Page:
"I found out from Judy Garland that her mother played the piano in a theater that her family owned and she said her mother had played for all of my films and it was always her dream that she would get a child star and she worked to make Judy a star so that she would be a big salary earner. She learned all that from watching my films. And I thought, 'Oh my God!' It was going on for other children too and I told her that was terrible."

When she was just eight years old, her career was over. Her father reportedly told off the wrong person at the wrong time, and with that his daughter's career was gone, along with all of the earnings she made during her years on screen. To this day, Diana still has no idea what happened to her earnings, which would have been around $600,000. After that, Baby Peggy and her days as a beloved child star of film were forbidden to be mentioned. The Montgomery family still had to eat, however, so Jack went back to being a stunt double in westerns and Baby Peggy was put on the vaudeville stage. "I never took a vacation on vaudeville. I worked seven days a week. There were three shows a day, but during the holidays you worked four shows a day and sometimes on top of that there was a vaudeville benefit for the National Vaudeville Association for tubercular cases. That was the hardest part of my life. That was the toughest period." When I asked her why she was the one who had to work so hard and not her parents she said, "My father worked with me in the act and I think that helped him keep his manly pride."

Like many child actors then and now, Diana went back to the studios as a young adult to try and get work, but using her Baby Peggy name was not the way to do it. According to her, if you were an actor in silents, you didn't mention it. "People asked me in my teens how I could remember anything about making films and I said I remembered everything about making them. I never had any problem with that, but many child stars had that denial thing. They didn't want people to think they started out like that. Many times, and I did it too, I ended up denying that I had ever been in movies. People don't realize that denial was a big problem. I remember Mary Jane Irving and I were photographed together in one still that's very famous and I remember she was right next to me in this photograph and everyone knew her and they said we must know each other. They think we all knew each other, but I had never heard of her and never worked with her before. I still never got her story. I was introduced to Baby Marie Osborne by Richard Lamparski [author of the 'Whatever Became Of...' book series] and I didn't even know who she was! Her time was before mine on screen. I didn't like her at the time because she had worked with Ginger Rogers' mother and later had the blessing to be Ginger's stand-in. I thought, 'I could have been someone's stand-in!'"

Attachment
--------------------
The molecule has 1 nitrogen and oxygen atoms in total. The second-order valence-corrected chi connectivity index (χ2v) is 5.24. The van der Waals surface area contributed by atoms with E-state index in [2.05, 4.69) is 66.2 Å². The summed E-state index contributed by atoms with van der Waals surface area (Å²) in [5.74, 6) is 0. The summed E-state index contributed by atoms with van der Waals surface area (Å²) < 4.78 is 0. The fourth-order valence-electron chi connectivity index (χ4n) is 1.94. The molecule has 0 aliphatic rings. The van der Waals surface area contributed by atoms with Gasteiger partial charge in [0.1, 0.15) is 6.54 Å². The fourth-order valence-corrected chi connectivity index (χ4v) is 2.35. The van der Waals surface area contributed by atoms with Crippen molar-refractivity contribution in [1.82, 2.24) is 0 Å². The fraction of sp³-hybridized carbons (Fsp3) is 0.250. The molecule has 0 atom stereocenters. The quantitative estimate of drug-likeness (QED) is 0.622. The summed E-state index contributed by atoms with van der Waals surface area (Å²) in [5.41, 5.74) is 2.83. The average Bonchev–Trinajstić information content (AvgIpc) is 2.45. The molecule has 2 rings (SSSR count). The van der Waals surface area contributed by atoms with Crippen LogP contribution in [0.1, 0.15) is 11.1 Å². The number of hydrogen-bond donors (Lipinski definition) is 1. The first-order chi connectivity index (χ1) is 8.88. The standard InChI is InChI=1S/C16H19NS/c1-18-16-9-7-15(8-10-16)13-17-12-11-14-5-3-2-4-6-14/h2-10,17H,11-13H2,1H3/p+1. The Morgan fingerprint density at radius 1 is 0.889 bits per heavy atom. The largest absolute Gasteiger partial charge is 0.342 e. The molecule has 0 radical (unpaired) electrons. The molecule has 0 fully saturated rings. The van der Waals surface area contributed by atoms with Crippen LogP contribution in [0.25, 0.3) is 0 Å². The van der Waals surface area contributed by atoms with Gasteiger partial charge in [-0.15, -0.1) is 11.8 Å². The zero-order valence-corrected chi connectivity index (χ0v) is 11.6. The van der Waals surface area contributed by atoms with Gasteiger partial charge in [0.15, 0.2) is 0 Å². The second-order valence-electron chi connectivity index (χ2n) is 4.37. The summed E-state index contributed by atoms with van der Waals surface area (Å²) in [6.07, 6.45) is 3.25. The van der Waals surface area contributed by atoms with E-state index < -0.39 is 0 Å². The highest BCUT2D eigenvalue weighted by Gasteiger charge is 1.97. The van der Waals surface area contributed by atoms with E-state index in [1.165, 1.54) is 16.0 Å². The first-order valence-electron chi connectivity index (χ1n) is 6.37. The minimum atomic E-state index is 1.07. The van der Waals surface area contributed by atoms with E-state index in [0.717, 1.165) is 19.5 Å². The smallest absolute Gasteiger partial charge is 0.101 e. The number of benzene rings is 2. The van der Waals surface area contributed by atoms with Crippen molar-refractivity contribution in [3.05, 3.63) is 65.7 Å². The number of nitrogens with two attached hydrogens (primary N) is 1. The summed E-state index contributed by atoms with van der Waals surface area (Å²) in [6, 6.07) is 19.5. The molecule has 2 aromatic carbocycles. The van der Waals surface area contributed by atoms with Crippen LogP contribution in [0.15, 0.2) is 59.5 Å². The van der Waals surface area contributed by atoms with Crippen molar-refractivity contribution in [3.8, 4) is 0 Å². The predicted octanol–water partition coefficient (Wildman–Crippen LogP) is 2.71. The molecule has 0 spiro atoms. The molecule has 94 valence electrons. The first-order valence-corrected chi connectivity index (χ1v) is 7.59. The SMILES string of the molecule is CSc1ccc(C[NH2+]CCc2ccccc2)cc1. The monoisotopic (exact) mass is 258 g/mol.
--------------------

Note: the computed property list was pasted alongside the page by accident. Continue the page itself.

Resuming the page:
"There are so many sad stories, it was overwhelming. Sometimes when I go to sleep at night, I think about them, and the most depressing ones are the ones that shouldn't have gotten mixed up in it. They paid a terrible price for it. To me, they were all cautionary tales. Perhaps I assumed it because I lived it. Not all of my stories are negative, but the one you get caught in is a negative story." She then went on to tell me more stories of child stars she had known and interviewed. "I had a terrific crush on Frankie Darro. Frankie ended up living in the same apartment he grew up in, a hopeless alcoholic. Just tragic. His was the most tragic life of all. So many of the children came to me to write down their stories because they couldn't remember their stories. They squelched them. They made up new ones or trimmed up the old ones. Most of them were children invented as child stars. Their parents dragged them to the studios."